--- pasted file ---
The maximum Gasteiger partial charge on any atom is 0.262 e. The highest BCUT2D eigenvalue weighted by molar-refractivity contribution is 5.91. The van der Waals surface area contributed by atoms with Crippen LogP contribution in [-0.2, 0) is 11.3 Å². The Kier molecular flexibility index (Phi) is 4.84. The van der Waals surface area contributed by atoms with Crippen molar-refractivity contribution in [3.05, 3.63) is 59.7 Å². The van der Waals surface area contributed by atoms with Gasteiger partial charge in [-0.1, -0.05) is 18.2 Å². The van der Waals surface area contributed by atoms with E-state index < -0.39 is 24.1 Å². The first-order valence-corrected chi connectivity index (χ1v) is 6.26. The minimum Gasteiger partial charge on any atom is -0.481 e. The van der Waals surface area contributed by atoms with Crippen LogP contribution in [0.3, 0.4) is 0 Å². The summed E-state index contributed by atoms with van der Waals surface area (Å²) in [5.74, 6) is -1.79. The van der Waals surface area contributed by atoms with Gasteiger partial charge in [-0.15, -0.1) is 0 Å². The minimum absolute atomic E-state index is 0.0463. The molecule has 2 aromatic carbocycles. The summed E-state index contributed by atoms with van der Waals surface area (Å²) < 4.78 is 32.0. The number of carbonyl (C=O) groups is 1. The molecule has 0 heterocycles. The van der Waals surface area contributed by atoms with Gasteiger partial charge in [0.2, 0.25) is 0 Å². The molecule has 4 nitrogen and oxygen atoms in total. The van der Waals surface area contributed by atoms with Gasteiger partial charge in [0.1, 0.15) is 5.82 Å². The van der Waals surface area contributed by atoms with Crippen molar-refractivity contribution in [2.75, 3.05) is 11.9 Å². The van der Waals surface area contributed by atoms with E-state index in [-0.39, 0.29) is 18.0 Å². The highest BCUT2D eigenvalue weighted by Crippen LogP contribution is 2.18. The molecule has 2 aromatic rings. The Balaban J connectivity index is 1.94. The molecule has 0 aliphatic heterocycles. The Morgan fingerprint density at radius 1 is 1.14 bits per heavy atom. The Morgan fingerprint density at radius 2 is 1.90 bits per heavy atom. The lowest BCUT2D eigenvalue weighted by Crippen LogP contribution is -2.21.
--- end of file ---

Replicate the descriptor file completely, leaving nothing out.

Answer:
The maximum Gasteiger partial charge on any atom is 0.262 e. The highest BCUT2D eigenvalue weighted by molar-refractivity contribution is 5.91. The van der Waals surface area contributed by atoms with Crippen LogP contribution in [-0.2, 0) is 11.3 Å². The Kier molecular flexibility index (Phi) is 4.84. The van der Waals surface area contributed by atoms with Crippen molar-refractivity contribution in [3.05, 3.63) is 59.7 Å². The van der Waals surface area contributed by atoms with Gasteiger partial charge in [-0.1, -0.05) is 18.2 Å². The van der Waals surface area contributed by atoms with E-state index < -0.39 is 24.1 Å². The first-order valence-corrected chi connectivity index (χ1v) is 6.26. The minimum Gasteiger partial charge on any atom is -0.481 e. The van der Waals surface area contributed by atoms with Crippen LogP contribution in [0.3, 0.4) is 0 Å². The summed E-state index contributed by atoms with van der Waals surface area (Å²) in [5.74, 6) is -1.79. The van der Waals surface area contributed by atoms with Gasteiger partial charge in [-0.15, -0.1) is 0 Å². The minimum absolute atomic E-state index is 0.0463. The molecule has 2 aromatic carbocycles. The summed E-state index contributed by atoms with van der Waals surface area (Å²) < 4.78 is 32.0. The number of carbonyl (C=O) groups is 1. The molecule has 0 heterocycles. The van der Waals surface area contributed by atoms with Gasteiger partial charge in [0.2, 0.25) is 0 Å². The molecule has 4 nitrogen and oxygen atoms in total. The van der Waals surface area contributed by atoms with Gasteiger partial charge in [0.1, 0.15) is 5.82 Å². The van der Waals surface area contributed by atoms with Crippen molar-refractivity contribution in [2.75, 3.05) is 11.9 Å². The van der Waals surface area contributed by atoms with E-state index in [-0.39, 0.29) is 18.0 Å². The highest BCUT2D eigenvalue weighted by Crippen LogP contribution is 2.18. The molecule has 2 aromatic rings. The Balaban J connectivity index is 1.94. The molecule has 0 aliphatic heterocycles. The Morgan fingerprint density at radius 1 is 1.14 bits per heavy atom. The Morgan fingerprint density at radius 2 is 1.90 bits per heavy atom. The lowest BCUT2D eigenvalue weighted by Crippen LogP contribution is -2.21.